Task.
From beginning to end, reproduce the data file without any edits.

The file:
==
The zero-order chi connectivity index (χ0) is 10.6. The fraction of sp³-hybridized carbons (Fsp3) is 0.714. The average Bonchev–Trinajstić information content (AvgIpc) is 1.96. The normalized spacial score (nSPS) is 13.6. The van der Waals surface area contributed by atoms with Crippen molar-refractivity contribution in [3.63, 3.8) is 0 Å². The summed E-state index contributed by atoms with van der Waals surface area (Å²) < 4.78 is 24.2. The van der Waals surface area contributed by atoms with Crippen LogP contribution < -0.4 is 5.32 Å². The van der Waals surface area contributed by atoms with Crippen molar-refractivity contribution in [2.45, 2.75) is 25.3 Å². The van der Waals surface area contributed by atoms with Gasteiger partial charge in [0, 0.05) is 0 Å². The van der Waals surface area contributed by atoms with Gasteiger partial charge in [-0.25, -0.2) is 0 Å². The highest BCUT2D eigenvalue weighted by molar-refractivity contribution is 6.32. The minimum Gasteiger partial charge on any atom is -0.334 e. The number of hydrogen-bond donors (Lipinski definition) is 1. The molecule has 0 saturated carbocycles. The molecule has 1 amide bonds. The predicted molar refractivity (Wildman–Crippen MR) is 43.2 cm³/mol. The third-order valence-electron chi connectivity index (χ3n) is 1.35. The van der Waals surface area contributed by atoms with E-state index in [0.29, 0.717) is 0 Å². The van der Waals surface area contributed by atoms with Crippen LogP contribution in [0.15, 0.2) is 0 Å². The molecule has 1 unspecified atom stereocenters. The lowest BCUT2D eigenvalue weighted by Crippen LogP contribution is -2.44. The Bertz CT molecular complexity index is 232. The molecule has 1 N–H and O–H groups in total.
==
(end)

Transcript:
The zero-order chi connectivity index (χ0) is 10.6. The fraction of sp³-hybridized carbons (Fsp3) is 0.714. The average Bonchev–Trinajstić information content (AvgIpc) is 1.96. The normalized spacial score (nSPS) is 13.6. The van der Waals surface area contributed by atoms with Crippen molar-refractivity contribution in [3.63, 3.8) is 0 Å². The summed E-state index contributed by atoms with van der Waals surface area (Å²) < 4.78 is 24.2. The van der Waals surface area contributed by atoms with Crippen LogP contribution < -0.4 is 5.32 Å². The van der Waals surface area contributed by atoms with Crippen molar-refractivity contribution in [2.45, 2.75) is 25.3 Å². The van der Waals surface area contributed by atoms with Gasteiger partial charge in [0, 0.05) is 0 Å². The van der Waals surface area contributed by atoms with Gasteiger partial charge in [-0.25, -0.2) is 0 Å². The highest BCUT2D eigenvalue weighted by molar-refractivity contribution is 6.32. The minimum Gasteiger partial charge on any atom is -0.334 e. The number of hydrogen-bond donors (Lipinski definition) is 1. The molecule has 0 saturated carbocycles. The molecule has 1 amide bonds. The predicted molar refractivity (Wildman–Crippen MR) is 43.2 cm³/mol. The third-order valence-electron chi connectivity index (χ3n) is 1.35. The van der Waals surface area contributed by atoms with E-state index in [0.29, 0.717) is 0 Å². The van der Waals surface area contributed by atoms with Crippen LogP contribution in [0.15, 0.2) is 0 Å². The molecule has 1 unspecified atom stereocenters. The lowest BCUT2D eigenvalue weighted by Crippen LogP contribution is -2.44. The Bertz CT molecular complexity index is 232. The molecule has 1 N–H and O–H groups in total.